New Faculty Member, 2022–23
Fulton Professor of Microelectronics
Krishnendu Chakrabarty comes to Arizona State University with a decorated resume of awards for excellence in electrical engineering. Those awards include the Semiconductor Research Corporation’s Technical Excellence Award, the Alexander von Humboldt Foundation’s Humboldt Research Award, the Japan Society for the Promotion of Science Invitational Fellowship in the “Nobel Prize level” category and the Institute of Electrical and Electronics Engineers-Eta Kappa Nu Asad M. Madni Outstanding Technical Achievement and Excellence Award.
Chakrabarty is particularly proud of his Semiconductor Research Corporation Aristotle Award, which recognizes his outstanding mentorship of graduate students.
“As a professor, my students are my biggest inspiration,” he says. “They keep me motivated and curious to learn new things.”
The new Fulton Professor of Microelectronics in the School of Electrical, Computer and Energy Engineering, part of the Ira A. Fulton Schools of Engineering at ASU, comes from Duke University, where he served as the John Cocke Distinguished Professor of Electrical and Computer Engineering. Chakrabarty looks forward to establishing a new center for semiconductor microelectronics research at ASU with other faculty.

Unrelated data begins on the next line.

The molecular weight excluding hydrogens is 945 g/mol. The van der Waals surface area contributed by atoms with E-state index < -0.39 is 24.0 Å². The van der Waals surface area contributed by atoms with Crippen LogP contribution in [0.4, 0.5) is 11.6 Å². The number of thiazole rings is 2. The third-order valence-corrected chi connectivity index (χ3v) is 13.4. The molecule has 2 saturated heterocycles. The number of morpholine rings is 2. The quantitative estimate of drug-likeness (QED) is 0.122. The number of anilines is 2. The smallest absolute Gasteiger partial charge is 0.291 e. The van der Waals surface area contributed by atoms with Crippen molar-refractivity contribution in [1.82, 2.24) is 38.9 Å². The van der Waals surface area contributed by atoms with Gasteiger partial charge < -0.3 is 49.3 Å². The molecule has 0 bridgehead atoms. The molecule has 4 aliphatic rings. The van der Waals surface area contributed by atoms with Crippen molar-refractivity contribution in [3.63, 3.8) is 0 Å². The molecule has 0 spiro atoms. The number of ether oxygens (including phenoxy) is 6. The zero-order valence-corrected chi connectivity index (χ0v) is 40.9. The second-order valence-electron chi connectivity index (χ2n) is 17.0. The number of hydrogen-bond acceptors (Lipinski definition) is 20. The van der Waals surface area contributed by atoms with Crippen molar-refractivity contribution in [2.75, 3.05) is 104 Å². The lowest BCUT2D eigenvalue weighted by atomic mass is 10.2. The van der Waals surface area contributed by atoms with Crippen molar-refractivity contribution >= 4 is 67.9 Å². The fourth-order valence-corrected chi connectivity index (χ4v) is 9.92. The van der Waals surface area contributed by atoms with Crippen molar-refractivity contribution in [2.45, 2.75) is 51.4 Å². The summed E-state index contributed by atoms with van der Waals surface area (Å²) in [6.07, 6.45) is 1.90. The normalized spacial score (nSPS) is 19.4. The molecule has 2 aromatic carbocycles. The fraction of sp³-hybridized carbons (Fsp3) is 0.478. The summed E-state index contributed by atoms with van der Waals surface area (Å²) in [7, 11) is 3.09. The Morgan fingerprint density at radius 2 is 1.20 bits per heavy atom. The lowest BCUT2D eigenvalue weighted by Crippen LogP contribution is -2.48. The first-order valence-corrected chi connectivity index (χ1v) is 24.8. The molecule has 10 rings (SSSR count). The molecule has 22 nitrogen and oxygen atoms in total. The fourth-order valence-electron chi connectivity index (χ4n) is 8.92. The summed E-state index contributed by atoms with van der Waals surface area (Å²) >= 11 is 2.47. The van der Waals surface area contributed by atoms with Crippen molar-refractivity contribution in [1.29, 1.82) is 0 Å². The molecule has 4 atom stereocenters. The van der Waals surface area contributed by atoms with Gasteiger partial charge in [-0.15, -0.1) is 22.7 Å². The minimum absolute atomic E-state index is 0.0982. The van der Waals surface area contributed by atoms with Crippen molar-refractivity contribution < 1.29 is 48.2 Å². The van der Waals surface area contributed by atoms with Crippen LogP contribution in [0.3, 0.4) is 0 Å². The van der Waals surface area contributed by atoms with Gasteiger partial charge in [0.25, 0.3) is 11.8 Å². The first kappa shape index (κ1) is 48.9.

“This is a once-in-a-lifetime opportunity for us to re-establish U.S. leadership in chip design and semiconductor manufacturing,” he says.
ASU’s relationship with key players in the semiconductor industry attracted Chakrabarty to the university. He praises ASU administration’s efforts to push semiconductor research and workforce development forward.
Chakrabarty will teach undergraduate classes in digital circuits and computer architecture and graduate classes in electronic design automation, hardware security and semiconductor design for testability. He says that students in his classes should prepare for an intensive learning experience involving mentorship from semiconductor industry leaders and research that pushes the boundaries of technology.
Chakrabarty was inspired to pursue a career in electronics research when he gained an interest in the field in his first year of college.
“I am fascinated by the impact of semiconductor technology on people’s lives and how we continue to break barriers in research and development,” he says.
Outside of his work in the semiconductor field, Chakrabarty enjoys learning about languages, literature and cultures from around the world, as well as gourmet cooking, travel, tennis, hiking and gardening with his family.
Written by TJ Triolo